Central Gulf pipelines
Gas pipelines added recently and proposed by operators in the US Gulf include the following:
- Mississippi Canyon Gathering System (Shell) - This line, which began flowing in October of 1996, consists of a 45-mile, 30-in. trunkline from the shelf edge to Venice, Louisiana. A 14-in. lateral, the first of three, stretches 45 miles to connect Shell's Mars gas production with the end of the trunkline. Initial production was 400 MMcf/d (eventually 600 MMcf/d) from Mars. Two more laterals will be laid to connect gas production from Ursa (400 MMcf/d) and Mensa. Eventual production is expected to exceed 1.1 Bcf/d by 2000.
- Nautilus/Manta Ray System (Shell, Marathon, Leviathan) - This 30-in. trunkline stretches 87 miles from Green Canyon and ties into the existing Manta Ray pipeline. The Manta Ray pipeline, which goes ashore at Burns Point, Louisiana, will be upgraded for increased throughput. The Manta Ray line serves the Eugene Island, Ship Shoal, South Timbalier, Ewing Bank, and Green Canyon areas. Initial throughput will be 600 MMcf/d from the Troika field in Green Canyon, but reserves will be added from Bullwinkle and Pompano (tied back to Bullwinkle).
- Garden Banks Gathering System (Shell, Amerada Hess) - This 30-in., 50-mile trunkline will link gas production from Shell's Auger and Enchilada platforms to an interstate pipeline running laterally on the continental shelf. Initial throughput is 600 MMcf/d, but there will be capacity to double or triple throughput.
- Discovery System (Texaco) - This $350 million, 130-mile system and processing plant will transport and process onshore 700 MMcf/d of Texaco's gas from deepwater. The line will be available for additional throughput off central Louisiana.
- Green Canyon Gathering System (Tenneco Energy) - This 24-in., 153-mile dual lateral line will connect with gas production from the Green Canyon, Ewing Bank, Mississippi Canyon, Ship shoal, Grand Isle, and South Timbalier areas to an existing line in the South Timbalier area. Initial throughput will be 500 MMcf/d.
Eastern Gulf pipelines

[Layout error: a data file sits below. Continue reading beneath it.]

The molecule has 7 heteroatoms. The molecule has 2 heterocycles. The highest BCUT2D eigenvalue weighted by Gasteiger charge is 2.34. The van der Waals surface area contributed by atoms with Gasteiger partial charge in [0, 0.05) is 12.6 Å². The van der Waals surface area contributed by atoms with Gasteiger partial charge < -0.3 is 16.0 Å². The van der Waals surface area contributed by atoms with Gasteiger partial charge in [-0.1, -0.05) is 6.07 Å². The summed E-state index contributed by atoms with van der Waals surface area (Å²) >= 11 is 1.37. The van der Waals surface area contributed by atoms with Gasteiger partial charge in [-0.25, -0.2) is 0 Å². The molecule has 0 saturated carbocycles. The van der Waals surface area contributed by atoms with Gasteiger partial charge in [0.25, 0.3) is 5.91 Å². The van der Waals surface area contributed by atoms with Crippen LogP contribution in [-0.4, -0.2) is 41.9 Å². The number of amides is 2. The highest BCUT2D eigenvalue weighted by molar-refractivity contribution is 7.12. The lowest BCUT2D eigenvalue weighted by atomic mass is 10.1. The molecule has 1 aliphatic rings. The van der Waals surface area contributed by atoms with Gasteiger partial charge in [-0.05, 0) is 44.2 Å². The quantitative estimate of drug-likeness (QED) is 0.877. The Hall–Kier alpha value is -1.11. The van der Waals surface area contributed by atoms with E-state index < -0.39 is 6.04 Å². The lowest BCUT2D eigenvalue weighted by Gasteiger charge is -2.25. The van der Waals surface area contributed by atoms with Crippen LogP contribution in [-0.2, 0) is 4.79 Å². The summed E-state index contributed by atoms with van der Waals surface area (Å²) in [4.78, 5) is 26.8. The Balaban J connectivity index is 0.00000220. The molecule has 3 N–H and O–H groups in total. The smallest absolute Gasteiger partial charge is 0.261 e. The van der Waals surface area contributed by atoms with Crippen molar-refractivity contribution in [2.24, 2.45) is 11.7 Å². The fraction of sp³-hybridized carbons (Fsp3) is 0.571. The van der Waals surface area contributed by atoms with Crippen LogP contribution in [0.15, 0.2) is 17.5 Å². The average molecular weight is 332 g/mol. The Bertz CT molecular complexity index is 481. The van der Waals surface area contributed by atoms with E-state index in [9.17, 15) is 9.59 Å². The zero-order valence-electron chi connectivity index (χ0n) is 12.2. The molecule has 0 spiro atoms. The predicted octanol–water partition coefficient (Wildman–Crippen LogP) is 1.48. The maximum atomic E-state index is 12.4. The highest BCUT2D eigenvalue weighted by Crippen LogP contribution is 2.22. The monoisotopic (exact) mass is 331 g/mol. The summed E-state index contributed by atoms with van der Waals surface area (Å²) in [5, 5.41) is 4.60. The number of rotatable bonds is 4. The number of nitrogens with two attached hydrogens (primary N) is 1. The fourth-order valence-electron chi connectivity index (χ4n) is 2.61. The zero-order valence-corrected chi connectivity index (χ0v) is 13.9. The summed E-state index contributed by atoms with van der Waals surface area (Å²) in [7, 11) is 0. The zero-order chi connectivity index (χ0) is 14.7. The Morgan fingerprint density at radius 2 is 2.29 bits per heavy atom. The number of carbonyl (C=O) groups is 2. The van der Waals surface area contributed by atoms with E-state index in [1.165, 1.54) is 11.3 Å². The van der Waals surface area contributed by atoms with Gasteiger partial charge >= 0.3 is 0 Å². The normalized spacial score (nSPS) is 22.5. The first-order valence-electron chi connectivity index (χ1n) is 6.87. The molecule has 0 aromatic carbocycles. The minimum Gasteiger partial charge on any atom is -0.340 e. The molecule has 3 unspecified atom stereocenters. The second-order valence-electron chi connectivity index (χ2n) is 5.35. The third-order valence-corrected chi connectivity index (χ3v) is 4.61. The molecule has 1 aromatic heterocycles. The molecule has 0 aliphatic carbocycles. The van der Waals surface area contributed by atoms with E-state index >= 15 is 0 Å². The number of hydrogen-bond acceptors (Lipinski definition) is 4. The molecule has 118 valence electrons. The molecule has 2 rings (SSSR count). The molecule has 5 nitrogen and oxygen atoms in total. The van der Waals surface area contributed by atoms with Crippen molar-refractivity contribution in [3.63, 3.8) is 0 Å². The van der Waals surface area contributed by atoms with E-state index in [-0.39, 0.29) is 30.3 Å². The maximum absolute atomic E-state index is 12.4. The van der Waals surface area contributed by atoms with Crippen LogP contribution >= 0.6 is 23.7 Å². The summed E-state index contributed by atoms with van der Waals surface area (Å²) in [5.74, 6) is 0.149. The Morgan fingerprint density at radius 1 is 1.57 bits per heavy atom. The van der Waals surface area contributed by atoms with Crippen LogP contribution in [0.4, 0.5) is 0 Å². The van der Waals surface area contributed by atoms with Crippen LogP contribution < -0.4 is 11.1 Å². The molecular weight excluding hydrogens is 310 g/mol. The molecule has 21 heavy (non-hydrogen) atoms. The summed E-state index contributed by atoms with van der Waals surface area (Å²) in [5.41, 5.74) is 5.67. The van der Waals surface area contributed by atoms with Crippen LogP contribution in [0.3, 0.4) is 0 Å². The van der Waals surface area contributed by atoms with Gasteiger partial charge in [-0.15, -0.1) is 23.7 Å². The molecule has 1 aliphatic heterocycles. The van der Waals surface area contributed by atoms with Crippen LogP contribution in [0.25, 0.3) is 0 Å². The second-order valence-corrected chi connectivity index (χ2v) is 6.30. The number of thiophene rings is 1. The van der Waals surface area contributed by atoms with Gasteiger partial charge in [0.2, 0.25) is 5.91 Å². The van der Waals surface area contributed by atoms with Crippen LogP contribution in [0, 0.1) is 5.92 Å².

In addition to pipelines off central and eastern Louisiana, several pipelines and additions have been proposed to bring gas off Mobile Bay, Alabama to shore. The lines have the capacity to link further discoveries in deepwater off Alabama and Florida.
- Dauphin Island Gathering System (PanEnergy, MCN Energy, Coastal, CNG, OED) - As of January 1, this pipeline was merged with the Main Pass Gathering System linking the Main Pass area (Blocks 223 and 225) and Viosca Knoll 826. The linkup will include 78 miles of 24-in. line to provide for an initial 500 MMcf/d throughput. Another 600 MMcf/d will be added by the end of 1997.
- Destin Pipeline (Shell, Amoco) - This $294 million, 36-in., 76-mile trunkline (additional 135 miles on land) will link Main Pass 260 to shore, adding 1 Bcf/d to Transco pipeline in central Mississippi. The line will also tap other reserves in the Mobile, Viosca Knoll, and Main Pass East areas.
Shell Oil is spending $450 million to build it's three new natural gas pipelines to serve deepwater fields, and has set up a new business unit to handle and market gas. The unit is known as Shell Midstream Enterprises (SME).
SME is set up to handle risk and to build infrastructure where Shell does not have equity production. The new unit will manage capacity and will provide third-party production handling, natural gas processing, crude oil trading, offshore telecommunications, advice on property deals, and valuations.
A major reason for the new unit is because the lines will be owned by Shell and others and will sell 30% of capacity in the three new pipelines to other parties. Alone, Shell will move 2.2 Bcf/d by the year 2000.